Saturday, July 4, 2015

Who Needs Electricity?

Happy July 4th!

Image result for fourth of july images

It's a laid back day today, but last night included a bit of drama turned fun. 
There was another storm (lots of rain, thunder and lightening) and we quickly learned that electricity really isn't needed to have fun. 

We used my small flip light and the computer for our light. We did use our phones some, but didn't want to drain the batteries.

It took a while, but I soon remembered to turn on my flash so I could get some shots in the dark.

We played cards and much to the chagrin of Ann and Claire, I won my second game of trash.

Still no power, so I suggested that Claire make shadow puppets and see if Ann and I could guess what she was making.

We didn't guess too many correctly, but we had fun.

And then Claire started having various animals try to open the door to where her dad was sleeping.

And when the door did not open, she started "knocking" on it. 

Like I said, who needs electricity to have fun? No sewing was done, but we had a blast. 

The electricity finally came back on at 3:47 am, but we were all fast asleep by that time.

Enjoy your 4th of July!


Wednesday, July 1, 2015

The Good Side of a Rainy Day

There is a positive side to a rainy day. 

I worked on my scrappy four patch units.

And I used my featherweight to do it.

I like the scrappy four patches that are made using the 5" square method of construction. 

Here's what 440 - 4" four patch blocks look like. As you can see, they've not all been pressed open yet, but I think you get the idea.

These four patches will be used to make a larger version of this quilt. 

And then when the rain stops we saw a beautiful double rainbow. You have to look hard to see the one on top, but it was there.

  And this was kind of cool to see.

I'm tired of the rain, but happy to have had the opportunity to be productive.

Tuesday, June 30, 2015

Tip Tuesday! Quilt Label Sayings

"Tip Tuesday!" - Quilt Label Sayings

I love learning new things and then sharing that knowledge with my quilting friends. So, every Tuesday I'll provide some tips, hints, tricks, tutorials, shortcuts, etc. that I've learned over the years and share them here on the blog.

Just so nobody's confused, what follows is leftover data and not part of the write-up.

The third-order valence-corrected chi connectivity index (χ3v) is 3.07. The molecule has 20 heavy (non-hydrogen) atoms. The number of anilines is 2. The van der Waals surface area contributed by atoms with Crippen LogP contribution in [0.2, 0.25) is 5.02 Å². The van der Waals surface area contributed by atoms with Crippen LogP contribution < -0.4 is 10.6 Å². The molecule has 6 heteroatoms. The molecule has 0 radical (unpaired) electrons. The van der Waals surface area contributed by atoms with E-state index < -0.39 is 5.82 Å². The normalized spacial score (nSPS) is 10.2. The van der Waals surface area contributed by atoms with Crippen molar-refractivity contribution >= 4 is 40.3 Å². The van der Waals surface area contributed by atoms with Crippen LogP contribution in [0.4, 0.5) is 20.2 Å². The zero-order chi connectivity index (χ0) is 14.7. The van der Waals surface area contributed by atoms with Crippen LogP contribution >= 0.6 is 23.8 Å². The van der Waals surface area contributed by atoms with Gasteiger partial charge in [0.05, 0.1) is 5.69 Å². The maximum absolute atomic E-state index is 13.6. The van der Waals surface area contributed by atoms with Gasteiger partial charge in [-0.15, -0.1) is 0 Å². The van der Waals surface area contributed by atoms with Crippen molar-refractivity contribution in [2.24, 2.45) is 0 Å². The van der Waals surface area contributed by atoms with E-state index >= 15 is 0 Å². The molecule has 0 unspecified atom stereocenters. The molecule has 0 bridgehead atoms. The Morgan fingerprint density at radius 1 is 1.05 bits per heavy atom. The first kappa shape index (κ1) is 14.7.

"Tip Tuesday" will be a collection of information about a wide variety of subjects garnered from a large variety of sources.  I am not an expert by any means and do not take credit for being the great wizard behind all of these hints and tips. I will gladly give due credit whenever possible.

These tips will be archived and accessible to you just by clicking on the "Tip Tuesday" tab above. 

Read, enjoy, and be inspired!

Do you always put a label on your quilts? I have to admit there are times that I don't. I guess that I just don't think about it, although I do try to remember to label quilts that are for someone special like family members, etc. 

Even though I have often forgotten to do it in the past, I'm making a concerted effort to remember from this point forward, no matter who will be the recipient.

While thinking about this and the best way to remember to do this, I found a wonderful resource - Quilter's Diary
Quilting Quotes
Besides quilt label sayings, this site has lots of other information that is helpful and interesting. There are posts and tutorials for lots of things like cutting up fat quarters, making a half hour table runner, stitching in the ditch, making a quilt as you go log cabin quilt, etc. 

Not only have I found a great label resource, I've also found some new and exciting projects to make.  :-)

Monday, June 29, 2015

Design Wall Monday

I've been having a few technical problems lately when it comes to putting pictures on the blog, but I think/hope they have all been resolved. I quite honestly am not sure what I did to fix the problem because I tried a bunch of different things and it might have been a combination of things I pushed that fixed the problem. I don't really care what I did, I'm just happy it worked.  :-)